El Dia de Los Muertos, the Day of the Dead, is a Mexican originated holiday that is celebrated on November 2nd. This day honors the lives of the deceased with food, drinks, parties, and activities the dead enjoyed in life. Although this holiday originated in Mexico, it is celebrated in other parts of Latin America and throughout the Mexican-American communities in the United States.
There are many different traditions that go along with this holiday to remember the dead. Home altars are made and decorated with flowers, pictures, candles, sugar skulls, and the person's favorite food, drinks and possessions. Pan de Muertos, a traditional holiday cake, and sugar skulls are common symbols associated with the holiday.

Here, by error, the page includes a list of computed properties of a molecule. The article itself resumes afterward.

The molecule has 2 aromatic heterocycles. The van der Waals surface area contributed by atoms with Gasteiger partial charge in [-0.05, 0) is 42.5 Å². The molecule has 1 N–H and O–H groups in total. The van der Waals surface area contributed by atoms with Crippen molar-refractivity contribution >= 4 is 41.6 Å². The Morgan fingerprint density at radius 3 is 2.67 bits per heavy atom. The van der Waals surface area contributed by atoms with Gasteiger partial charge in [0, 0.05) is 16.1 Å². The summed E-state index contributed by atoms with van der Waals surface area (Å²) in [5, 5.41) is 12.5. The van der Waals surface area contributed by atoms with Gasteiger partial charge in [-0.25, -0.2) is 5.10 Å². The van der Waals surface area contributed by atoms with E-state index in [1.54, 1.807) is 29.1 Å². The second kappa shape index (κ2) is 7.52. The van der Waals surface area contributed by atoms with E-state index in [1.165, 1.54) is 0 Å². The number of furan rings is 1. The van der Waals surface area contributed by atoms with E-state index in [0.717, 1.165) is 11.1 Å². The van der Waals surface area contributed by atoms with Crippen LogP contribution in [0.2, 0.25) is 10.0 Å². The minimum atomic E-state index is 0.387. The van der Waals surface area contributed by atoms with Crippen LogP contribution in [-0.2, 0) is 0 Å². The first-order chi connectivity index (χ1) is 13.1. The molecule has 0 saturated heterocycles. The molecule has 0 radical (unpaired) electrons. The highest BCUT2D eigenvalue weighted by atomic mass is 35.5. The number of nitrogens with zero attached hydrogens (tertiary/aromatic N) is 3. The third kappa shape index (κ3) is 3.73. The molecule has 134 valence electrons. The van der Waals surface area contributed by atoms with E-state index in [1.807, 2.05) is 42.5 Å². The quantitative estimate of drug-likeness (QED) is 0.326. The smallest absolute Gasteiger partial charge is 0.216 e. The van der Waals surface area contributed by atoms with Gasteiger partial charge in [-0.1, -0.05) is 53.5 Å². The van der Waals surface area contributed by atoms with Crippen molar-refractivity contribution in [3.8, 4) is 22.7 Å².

Family and friends come together to clean and decorate their loved ones' grave sites with flowers and candles and bring them offerings. While at the cemetery, they spend time partaking in activities the deceased enjoyed, such as playing cards, singing and drinking. The holiday makes those who have passed on a presence in the community.
The streets nearby are lively decorated with papel picado, where parades and festivals take place. Dia de Los Muertos recognizes death as a natural part of life, is not a gloomy nor morbid occasion, rather it is a festive and colorful holiday celebrating the lives of those who have passed away.
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